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Scammers intercepting business emails in fake invoice scams

06 Sep 18

CERT NZ is warning New Zealand businesses to be aware of an upsurge in fake invoices, which are often intercepting genuine payments.

CERT NZ says it has received a spike of reports about invoice scams recently. The best method of prevention is to strengthen email security and verbally confirm and change in bank account details.

Typically scammers gain access to a company’s email account, monitor emails and then target customers who owe large payments.

The scammers then use the company’s email address to tell those customers that bank account details have changed. Sometimes the scammer will even alter an invoice to include change the bank details.

CERT NZ advises that some scammers are also using auto-forwarding rules on a company’s email, so they can respond directly to customers without the business ever knowing about it.

Scammers will also use filtering rules to delete their sent mail so their messages can’t be detected.

Are you affected?

CERT NZ says there are three main ways businesses can detect unusual activity:

Check auto-forwarding rules on email accounts, especially accounts relating to accounts receivable. Check to see if there are any forwarding rules to accounts you are not familiar with.
Check auto-filtering rules on email accounts. Check to see if there are any rules that you did not set up.

Look at your email access logs to look for any unusual login behaviour – particularly odd login times and unexpected or foreign IP addresses.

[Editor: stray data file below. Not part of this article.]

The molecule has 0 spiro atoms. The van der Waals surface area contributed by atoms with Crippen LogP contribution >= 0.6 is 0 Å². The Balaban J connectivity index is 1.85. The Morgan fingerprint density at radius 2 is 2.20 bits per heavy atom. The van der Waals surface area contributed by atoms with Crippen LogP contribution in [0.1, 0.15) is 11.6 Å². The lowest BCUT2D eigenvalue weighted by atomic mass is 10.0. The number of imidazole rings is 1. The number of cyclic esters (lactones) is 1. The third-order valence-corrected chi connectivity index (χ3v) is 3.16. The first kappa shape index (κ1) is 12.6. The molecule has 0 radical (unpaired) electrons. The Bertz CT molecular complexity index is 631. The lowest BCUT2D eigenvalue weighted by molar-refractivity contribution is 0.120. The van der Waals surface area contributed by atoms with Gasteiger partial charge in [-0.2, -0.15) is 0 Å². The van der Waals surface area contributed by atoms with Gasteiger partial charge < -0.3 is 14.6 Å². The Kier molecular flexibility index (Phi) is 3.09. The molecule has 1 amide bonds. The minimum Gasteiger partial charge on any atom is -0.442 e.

How to mitigate the problem

CERT NZ says that if companies are expecting a payment that hasn’t arrived or have made a payment that hasn’t been received, it could be a sign of this scam.

Businesses that have made payment:

You should call the intended recipient, confirm bank details and check that the payment hasn’t been received. If details don’t match, call the bank immediately. The bank may be able to recover the money if it is caught early enough.  Businesses should also file a report with CERT NZ.

Businesses that are expecting payments that haven’t arrived:

You should call the person responsible for the payment and ask them to confirm bank details. If details don’t match, the person should contact their bank to find out if the payment can be stopped.

  • “Immediately change the email passwords for the email account that sent the invoice. In the email settings, see if there’s an option to close all open sessions.
  • We strongly recommend you turn on two-factor authentication for your email accounts.
  • In the email settings, see if there are any unexpected auto-forwarding or auto-filtering rules. Remove any you find.
  • Report the incident to CERT NZ. Make sure you tick the ‘share with partners’ option so that we can share the details with NZ Police.

CERT NZ also offers the following prevention tips:

Strengthen your email security

  • CERT NZ strongly recommends you have two-factor authentication on your email accounts.
  • Make sure all email passwords in your business are strong and not used anywhere else. Encourage staff to use a password manager to help remember all their passwords.
  • Consider disabling the auto-forwarding configuration. If your business does not use this feature, it can be disabled to prevent these rules from being set up.
  • Set up logging on your business’ email. These logs should cover log in attempts (both those that are successful and unsuccessful). These should also cover email delivery status, which tracks when emails might have been forwarded or deleted.

Improving invoice payment practices:

  • If a business tells you they have a new bank account number, double check it with the business over the phone or text.
  • Look on the business’ website for their phone number, in case the scammers have changed the phone number on the address as well.
  • As general practice, implement processes for managing payments over a certain amount. For example, the process could involve needing two people in your business review the invoice, and to confirm the details over the phone with the business.
  • Store the details of regular vendors in your internet banking, so that you have the correct bank details saved.
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